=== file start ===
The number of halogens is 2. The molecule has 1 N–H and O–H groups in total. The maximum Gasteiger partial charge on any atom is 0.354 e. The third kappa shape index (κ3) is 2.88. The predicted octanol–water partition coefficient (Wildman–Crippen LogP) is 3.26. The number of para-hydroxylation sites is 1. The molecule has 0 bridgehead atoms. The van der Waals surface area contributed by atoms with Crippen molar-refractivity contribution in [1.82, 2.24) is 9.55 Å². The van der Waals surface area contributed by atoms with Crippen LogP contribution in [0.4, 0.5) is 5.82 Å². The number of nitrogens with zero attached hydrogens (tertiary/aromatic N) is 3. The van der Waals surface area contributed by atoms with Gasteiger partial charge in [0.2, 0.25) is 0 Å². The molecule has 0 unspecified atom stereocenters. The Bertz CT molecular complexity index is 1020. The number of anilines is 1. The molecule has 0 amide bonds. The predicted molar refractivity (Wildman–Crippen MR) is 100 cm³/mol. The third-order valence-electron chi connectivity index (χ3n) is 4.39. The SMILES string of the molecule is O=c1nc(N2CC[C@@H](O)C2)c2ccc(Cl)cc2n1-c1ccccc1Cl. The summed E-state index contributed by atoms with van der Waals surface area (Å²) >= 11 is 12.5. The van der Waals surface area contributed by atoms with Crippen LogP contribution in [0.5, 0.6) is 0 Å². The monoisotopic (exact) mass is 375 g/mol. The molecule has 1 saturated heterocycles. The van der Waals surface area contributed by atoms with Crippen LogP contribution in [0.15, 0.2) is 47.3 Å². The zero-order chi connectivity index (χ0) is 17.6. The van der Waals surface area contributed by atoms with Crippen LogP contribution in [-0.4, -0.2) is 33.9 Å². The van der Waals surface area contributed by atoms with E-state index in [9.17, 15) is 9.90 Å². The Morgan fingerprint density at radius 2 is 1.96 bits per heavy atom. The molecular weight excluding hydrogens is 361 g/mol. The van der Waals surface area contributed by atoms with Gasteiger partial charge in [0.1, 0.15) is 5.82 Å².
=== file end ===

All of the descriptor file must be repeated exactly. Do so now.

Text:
The number of halogens is 2. The molecule has 1 N–H and O–H groups in total. The maximum Gasteiger partial charge on any atom is 0.354 e. The third kappa shape index (κ3) is 2.88. The predicted octanol–water partition coefficient (Wildman–Crippen LogP) is 3.26. The number of para-hydroxylation sites is 1. The molecule has 0 bridgehead atoms. The van der Waals surface area contributed by atoms with Crippen molar-refractivity contribution in [1.82, 2.24) is 9.55 Å². The van der Waals surface area contributed by atoms with Crippen LogP contribution in [0.4, 0.5) is 5.82 Å². The number of nitrogens with zero attached hydrogens (tertiary/aromatic N) is 3. The van der Waals surface area contributed by atoms with Gasteiger partial charge in [0.2, 0.25) is 0 Å². The molecule has 0 unspecified atom stereocenters. The Bertz CT molecular complexity index is 1020. The number of anilines is 1. The molecule has 0 amide bonds. The predicted molar refractivity (Wildman–Crippen MR) is 100 cm³/mol. The third-order valence-electron chi connectivity index (χ3n) is 4.39. The SMILES string of the molecule is O=c1nc(N2CC[C@@H](O)C2)c2ccc(Cl)cc2n1-c1ccccc1Cl. The summed E-state index contributed by atoms with van der Waals surface area (Å²) >= 11 is 12.5. The van der Waals surface area contributed by atoms with Crippen LogP contribution in [0.5, 0.6) is 0 Å². The monoisotopic (exact) mass is 375 g/mol. The molecule has 1 saturated heterocycles. The van der Waals surface area contributed by atoms with Crippen LogP contribution in [0.15, 0.2) is 47.3 Å². The zero-order chi connectivity index (χ0) is 17.6. The van der Waals surface area contributed by atoms with Crippen LogP contribution in [-0.4, -0.2) is 33.9 Å². The van der Waals surface area contributed by atoms with E-state index in [9.17, 15) is 9.90 Å². The Morgan fingerprint density at radius 2 is 1.96 bits per heavy atom. The molecular weight excluding hydrogens is 361 g/mol. The van der Waals surface area contributed by atoms with Gasteiger partial charge in [0.1, 0.15) is 5.82 Å².